Welsh government calls for rethink on 'black hole' of universal credit
Published by Jon Land for 24dash.com in Central Government and also in Housing, Local Government, Universal Credit
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The Welsh government has branded universal credit a 'black hole' and called for Westminster to rethink the controversial new benefits system.
New welfare claimants in Shotton, Flintshire, will today become the first place in Wales where universal credit will be introduced for some new jobseekers.
But Welsh ministers are concerned by the continued lack of detail from the UK government about the new system, which it claims is hindering the ability to plan around new arrangements for benefits such as free NHS dental and optical treatment, school uniform allowance and free school meals.
In Wales, the receipt of various Welsh government benefits is currently linked to benefits that are set to be scrapped and replaced by universal credit.
Until full details are made available from the Department for Work and Pensions, Welsh ministers have put in place steps to make sure those who receive this Welsh government support, known as 'passported' benefits, continue to get help.
Communities and Tackling Poverty Minister Jeff Cuthbert said: "The Welsh government is not against the idea of responsible reform, in fact the opposite is true but we have made it clear from the beginning that we are concerned about the scale and speed of the change.
"It is increasingly evident that continued delays and uncertainly over the arrangements over the roll out of universal credit are an indirect acknowledgement from the UK government that we were absolutely right to be concerned.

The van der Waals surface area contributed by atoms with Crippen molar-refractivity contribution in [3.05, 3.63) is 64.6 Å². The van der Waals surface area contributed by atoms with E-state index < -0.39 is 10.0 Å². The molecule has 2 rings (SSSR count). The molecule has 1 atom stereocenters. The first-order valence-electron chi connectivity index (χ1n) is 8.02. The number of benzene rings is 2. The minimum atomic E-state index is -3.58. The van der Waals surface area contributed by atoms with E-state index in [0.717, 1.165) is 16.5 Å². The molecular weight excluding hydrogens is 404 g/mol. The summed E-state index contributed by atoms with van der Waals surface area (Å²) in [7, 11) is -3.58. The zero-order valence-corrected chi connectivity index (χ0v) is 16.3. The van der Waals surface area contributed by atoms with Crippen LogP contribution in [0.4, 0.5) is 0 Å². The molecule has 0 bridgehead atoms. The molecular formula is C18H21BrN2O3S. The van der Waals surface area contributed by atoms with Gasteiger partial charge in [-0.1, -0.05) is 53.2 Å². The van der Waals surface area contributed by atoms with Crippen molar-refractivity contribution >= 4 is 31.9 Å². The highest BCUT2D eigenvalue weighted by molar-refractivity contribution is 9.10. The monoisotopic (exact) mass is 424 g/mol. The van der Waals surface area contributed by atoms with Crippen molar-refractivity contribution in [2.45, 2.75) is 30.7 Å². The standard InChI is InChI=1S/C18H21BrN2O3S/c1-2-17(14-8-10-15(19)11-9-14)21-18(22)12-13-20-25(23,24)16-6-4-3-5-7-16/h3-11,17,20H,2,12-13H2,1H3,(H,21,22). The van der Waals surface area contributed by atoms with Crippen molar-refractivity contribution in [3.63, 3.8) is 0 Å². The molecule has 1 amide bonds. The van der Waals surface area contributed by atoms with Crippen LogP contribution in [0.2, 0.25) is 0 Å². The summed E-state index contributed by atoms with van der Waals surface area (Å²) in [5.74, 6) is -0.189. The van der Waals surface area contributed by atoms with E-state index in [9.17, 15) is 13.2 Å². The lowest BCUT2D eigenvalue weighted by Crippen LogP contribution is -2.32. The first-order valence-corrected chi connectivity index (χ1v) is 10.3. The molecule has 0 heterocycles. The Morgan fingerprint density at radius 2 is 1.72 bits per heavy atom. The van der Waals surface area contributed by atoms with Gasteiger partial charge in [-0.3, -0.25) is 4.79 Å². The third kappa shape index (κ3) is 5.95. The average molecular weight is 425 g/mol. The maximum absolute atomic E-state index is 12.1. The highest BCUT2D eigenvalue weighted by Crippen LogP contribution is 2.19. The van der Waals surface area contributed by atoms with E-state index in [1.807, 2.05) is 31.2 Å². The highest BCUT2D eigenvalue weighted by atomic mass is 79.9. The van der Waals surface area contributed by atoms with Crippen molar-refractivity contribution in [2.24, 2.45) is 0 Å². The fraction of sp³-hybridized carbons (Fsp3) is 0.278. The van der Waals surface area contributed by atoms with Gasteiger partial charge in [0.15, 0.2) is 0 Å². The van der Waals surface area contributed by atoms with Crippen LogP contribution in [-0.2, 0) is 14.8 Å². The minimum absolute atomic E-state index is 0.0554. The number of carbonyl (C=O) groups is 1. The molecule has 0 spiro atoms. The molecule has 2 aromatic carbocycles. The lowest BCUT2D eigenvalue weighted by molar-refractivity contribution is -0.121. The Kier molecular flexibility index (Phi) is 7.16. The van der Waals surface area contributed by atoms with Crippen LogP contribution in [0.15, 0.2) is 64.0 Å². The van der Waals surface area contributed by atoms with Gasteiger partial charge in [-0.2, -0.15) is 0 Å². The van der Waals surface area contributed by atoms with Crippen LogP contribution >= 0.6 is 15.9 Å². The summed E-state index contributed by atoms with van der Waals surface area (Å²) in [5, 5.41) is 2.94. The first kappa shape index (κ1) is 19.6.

"Universal credit risks becoming a black hole from which we cannot find out who is eligible for our Welsh government benefits. We still don't know how it will fully work and how in practice it will replace existing arrangements.
"I understand the UK government intended their new benefit to 'offset' some of the other welfare changes particularly by making work pay. It is a great shame then that the ministers in London have insisted on pushing ahead with some of the more punitive measures such as the spare 'bedroom tax', when it could be years before universal credit is fully introduced and any of those proposed benefits can be realised.
"The welfare changes are already hitting the most vulnerable; it is time the UK government makes sure that those facing this tough reality do not get hit further. Our concerns are not just about the support we provide, but how we as a society help those who have to turn to social security in times of need. It must provide the right safety net for those who need it the most."
The Welsh government says it is doing all it can within the financial constraints it is facing, to ensure that people have somewhere to turn for help in accessing the support to which they are entitled.
In recent months ministers have announced new funding to support the expansion of credit unions, to support advice services in the poorest communities and are expanding the 'Flying Start' programme to help families in the most disadvantaged areas.
Recent Welsh government figures found that the UK government cuts to welfare will mean that that working age adults in Wales will be hundreds of pounds a year worse off. The average annual loss per working age-adult in Wales is estimated to be £500.
The findings show Wales will see a total loss of income of around £930 million a year by 2015/16 as a result of Westminster's plans for social security. There will also be wider knock-on impacts on the economy as people have less to spend in their local communities.
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